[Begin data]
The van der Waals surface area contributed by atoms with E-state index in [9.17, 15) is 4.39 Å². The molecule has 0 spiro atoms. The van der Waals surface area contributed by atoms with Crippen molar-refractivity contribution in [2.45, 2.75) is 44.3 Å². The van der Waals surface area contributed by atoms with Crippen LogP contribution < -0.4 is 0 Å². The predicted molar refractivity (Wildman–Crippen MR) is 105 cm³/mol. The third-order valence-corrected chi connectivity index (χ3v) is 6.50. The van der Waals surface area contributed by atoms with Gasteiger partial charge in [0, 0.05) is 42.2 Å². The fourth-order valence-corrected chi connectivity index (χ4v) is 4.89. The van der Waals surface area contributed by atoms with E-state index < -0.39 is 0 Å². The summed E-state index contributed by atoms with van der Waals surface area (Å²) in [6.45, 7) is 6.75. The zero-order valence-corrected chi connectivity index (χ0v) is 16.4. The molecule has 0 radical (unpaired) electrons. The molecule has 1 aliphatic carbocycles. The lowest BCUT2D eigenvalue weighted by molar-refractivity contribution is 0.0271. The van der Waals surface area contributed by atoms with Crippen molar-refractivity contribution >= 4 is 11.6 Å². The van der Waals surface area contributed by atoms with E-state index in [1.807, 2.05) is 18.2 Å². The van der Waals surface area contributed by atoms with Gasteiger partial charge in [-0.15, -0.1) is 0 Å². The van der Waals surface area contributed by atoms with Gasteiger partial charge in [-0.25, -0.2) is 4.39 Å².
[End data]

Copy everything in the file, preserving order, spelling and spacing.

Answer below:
The van der Waals surface area contributed by atoms with E-state index in [9.17, 15) is 4.39 Å². The molecule has 0 spiro atoms. The van der Waals surface area contributed by atoms with Crippen molar-refractivity contribution in [2.45, 2.75) is 44.3 Å². The van der Waals surface area contributed by atoms with Crippen LogP contribution < -0.4 is 0 Å². The predicted molar refractivity (Wildman–Crippen MR) is 105 cm³/mol. The third-order valence-corrected chi connectivity index (χ3v) is 6.50. The van der Waals surface area contributed by atoms with Gasteiger partial charge in [0, 0.05) is 42.2 Å². The fourth-order valence-corrected chi connectivity index (χ4v) is 4.89. The van der Waals surface area contributed by atoms with E-state index < -0.39 is 0 Å². The summed E-state index contributed by atoms with van der Waals surface area (Å²) in [6.45, 7) is 6.75. The zero-order valence-corrected chi connectivity index (χ0v) is 16.4. The molecule has 0 radical (unpaired) electrons. The molecule has 1 aliphatic carbocycles. The lowest BCUT2D eigenvalue weighted by molar-refractivity contribution is 0.0271. The van der Waals surface area contributed by atoms with Crippen molar-refractivity contribution >= 4 is 11.6 Å². The van der Waals surface area contributed by atoms with E-state index in [1.807, 2.05) is 18.2 Å². The van der Waals surface area contributed by atoms with Gasteiger partial charge in [-0.15, -0.1) is 0 Å². The van der Waals surface area contributed by atoms with Gasteiger partial charge in [-0.25, -0.2) is 4.39 Å².